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Concierge.com's insider take:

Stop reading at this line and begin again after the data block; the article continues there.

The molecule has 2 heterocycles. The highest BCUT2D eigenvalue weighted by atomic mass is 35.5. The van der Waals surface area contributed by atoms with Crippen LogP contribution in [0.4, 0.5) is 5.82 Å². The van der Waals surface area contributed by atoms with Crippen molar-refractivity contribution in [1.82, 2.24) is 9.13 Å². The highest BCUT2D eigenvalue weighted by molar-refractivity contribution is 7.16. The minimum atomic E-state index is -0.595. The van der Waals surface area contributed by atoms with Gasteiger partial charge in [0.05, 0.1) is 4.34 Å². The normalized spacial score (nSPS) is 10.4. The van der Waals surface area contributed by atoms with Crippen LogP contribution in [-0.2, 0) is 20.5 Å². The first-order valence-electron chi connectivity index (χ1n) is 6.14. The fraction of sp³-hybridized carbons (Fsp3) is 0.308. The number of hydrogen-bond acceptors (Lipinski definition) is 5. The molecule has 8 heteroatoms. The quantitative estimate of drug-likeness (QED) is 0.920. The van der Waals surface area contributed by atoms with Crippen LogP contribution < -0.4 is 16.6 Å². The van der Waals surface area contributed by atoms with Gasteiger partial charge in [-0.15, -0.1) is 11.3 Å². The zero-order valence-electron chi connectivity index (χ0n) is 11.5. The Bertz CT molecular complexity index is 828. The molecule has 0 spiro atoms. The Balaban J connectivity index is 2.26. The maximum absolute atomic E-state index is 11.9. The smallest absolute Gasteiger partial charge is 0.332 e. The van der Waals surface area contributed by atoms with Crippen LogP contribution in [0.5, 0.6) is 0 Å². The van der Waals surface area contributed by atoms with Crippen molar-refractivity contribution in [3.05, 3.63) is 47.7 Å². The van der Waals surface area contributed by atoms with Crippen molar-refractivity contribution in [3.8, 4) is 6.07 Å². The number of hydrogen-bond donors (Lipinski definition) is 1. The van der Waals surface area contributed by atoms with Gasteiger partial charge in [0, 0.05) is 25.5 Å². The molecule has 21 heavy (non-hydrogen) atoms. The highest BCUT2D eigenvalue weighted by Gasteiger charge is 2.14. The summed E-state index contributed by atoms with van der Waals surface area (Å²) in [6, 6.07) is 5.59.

Art Deco may be better known, but a growing base of architecture buffs are raving about MiMo style, or Miami Modernism. To protect and promote the genre, the city of Miami Breach established a new preservation zone in 2000, the John S. Collins Waterfront Historic District, between 22nd and 44th streets along Collins Avenue. The buildings, largely from the fifties and sixties, are playful and jokey, brightly colored, and full of atomic-era optimism. There's a sense of movement, with delta fins and pylons added as decoration, or oddly shaped holes, known as woggles, punctured through walls. The best known example is Lincoln Road, the pedestrian mall that cuts across South Beach and whose fountains, benches, and shelters were designed by MiMo master Morris Lapidus. The newly restored Fontainebleau Hotel is considered Lapidus's masterpiece: Check out the bow ties embedded in the terrazzo and the decorative staircases to nowhere. Further up, in North Beach, there are even more MiMo buildings, such as Temple Menorah, a bright yellow synagogue on 75th Street.
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